24 He put another parable before them, saying, “The kingdom of heaven may be compared to a man who sowed good seed in his field, 25 but while his men were sleeping, his enemy came and sowed weeds[c] among the wheat and went away. 26 So when the plants came up and bore grain, then the weeds appeared also. 27 And the servants[d] of the master of the house came and said to him, ‘Master, did you not sow good seed in your field? How then does it have weeds?’ 28 He said to them, ‘An enemy has done this.’ So the servants said to him, ‘Then do you want us to go and gather them?’ 29 But he said, ‘No, lest in gathering the weeds you root up the wheat along with them. 30 Let both grow together until the harvest, and at harvest time I will tell the reapers, Gather the weeds first and bind them in bundles to be burned, but gather the wheat into my barn.’”
Seeds of the kingdom were planted in me a long time ago and grew into deep and abiding faith. Words, like, “Amy, while you were a sinner, I died for you. You are valued in my kingdom. You are loved.” Jesus rescued me from a dominion of darkness, and brought me into the light! With perfect light and nourishment, those seeds have grown. I’ve been fruitful. The trouble is that weeds have been planted in my heart as well. An enemy came and dropped them in my heart in the most deceptive of ways and God has been contending with them ever since.
The biggest weeds have grown from seeds of rejection. Someone I love once told me that they loved the idea of me more than they loved me. That one phrase was a seed planted so deep in my heart that the weed has been growing alongside a healthy understanding of love for quite a while. “Will I ever be good enough?” fights a battle with “You’ve been clothed with the righteousness of Christ” in my mind and heart.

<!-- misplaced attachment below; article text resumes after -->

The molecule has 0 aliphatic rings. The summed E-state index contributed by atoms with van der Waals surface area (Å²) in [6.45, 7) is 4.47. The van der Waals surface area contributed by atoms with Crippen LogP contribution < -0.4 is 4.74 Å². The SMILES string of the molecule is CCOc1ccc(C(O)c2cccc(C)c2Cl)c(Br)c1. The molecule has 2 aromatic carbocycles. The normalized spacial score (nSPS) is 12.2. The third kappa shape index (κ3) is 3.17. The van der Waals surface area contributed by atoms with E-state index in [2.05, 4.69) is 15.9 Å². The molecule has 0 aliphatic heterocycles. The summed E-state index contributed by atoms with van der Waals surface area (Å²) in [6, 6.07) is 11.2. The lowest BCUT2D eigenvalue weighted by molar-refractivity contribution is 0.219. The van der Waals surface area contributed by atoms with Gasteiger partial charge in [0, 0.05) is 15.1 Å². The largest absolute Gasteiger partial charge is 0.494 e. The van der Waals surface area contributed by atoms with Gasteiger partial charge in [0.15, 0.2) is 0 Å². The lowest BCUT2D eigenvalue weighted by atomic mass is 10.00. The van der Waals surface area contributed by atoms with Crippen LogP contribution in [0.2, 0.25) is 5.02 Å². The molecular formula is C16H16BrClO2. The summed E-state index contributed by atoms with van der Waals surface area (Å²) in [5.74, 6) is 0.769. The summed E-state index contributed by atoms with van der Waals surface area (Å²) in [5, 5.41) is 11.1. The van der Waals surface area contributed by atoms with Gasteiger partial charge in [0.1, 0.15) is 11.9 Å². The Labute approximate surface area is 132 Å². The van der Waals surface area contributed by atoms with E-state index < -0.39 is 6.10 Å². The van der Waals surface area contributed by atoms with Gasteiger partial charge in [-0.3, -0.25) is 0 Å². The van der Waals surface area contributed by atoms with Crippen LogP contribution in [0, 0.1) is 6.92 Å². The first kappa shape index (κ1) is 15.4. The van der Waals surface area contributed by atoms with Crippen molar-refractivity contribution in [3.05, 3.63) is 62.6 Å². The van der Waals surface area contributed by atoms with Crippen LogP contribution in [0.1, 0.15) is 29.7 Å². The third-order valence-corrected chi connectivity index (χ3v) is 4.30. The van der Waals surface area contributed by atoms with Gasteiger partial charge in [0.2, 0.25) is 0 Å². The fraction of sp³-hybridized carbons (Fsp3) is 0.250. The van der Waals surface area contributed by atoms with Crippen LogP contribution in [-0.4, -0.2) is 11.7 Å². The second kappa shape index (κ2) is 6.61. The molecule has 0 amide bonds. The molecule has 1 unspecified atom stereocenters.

Jesus said the kingdom of heaven is like that. It’s like a field of wheat, sabotaged by a night predator. Apparently weeds grow just like wheat, so it’s not productive to uproot the weeds right away. They’ve got to grow and reveal themselves, and then the sower gathers up the weeds and burns them, so he can gather his wheat to himself.
God is the sower in this kingdom. He sows seeds in hearts and draws men and women to himself. He’s a good gardener, but he doesn’t manipulate the crop. He allows an enemy free roam, and gives him access to hearts as well. The good news (gospel) of this Jesus story, however, is that we are the soil, not the wheat! The seed becomes wheat; not the soil. The soil doesn’t have to uproot the weeds around it; it just allows the seed God planted in it, to grow. It submits to the sower who determines when and how to harvest the crop! The sower is in charge. He will burn up all the weeds, in his timing, when doing so won’t harm the heart He’s transforming to look like his own.
In my case, God doesn’t anesthetize me, dull my mind, or take away my choices. To enable freedom, He lets me feel pain while he’s maturing and growing his perfect seed. He wants me to love him with everything, and that means choosing him over every competing voice. Winning the battle in my mind is as simple not fighting the weeds. Our desire to control and poor choices can give weeds the license to choke out the seeds of truth. I think I’ll leave the weeding to the master gardener. One day, Paul says, I’ll know fully even as I am fully known. (I Co 13) That love is perfect; it never fails nor rejects. It always hopes and always perseveres.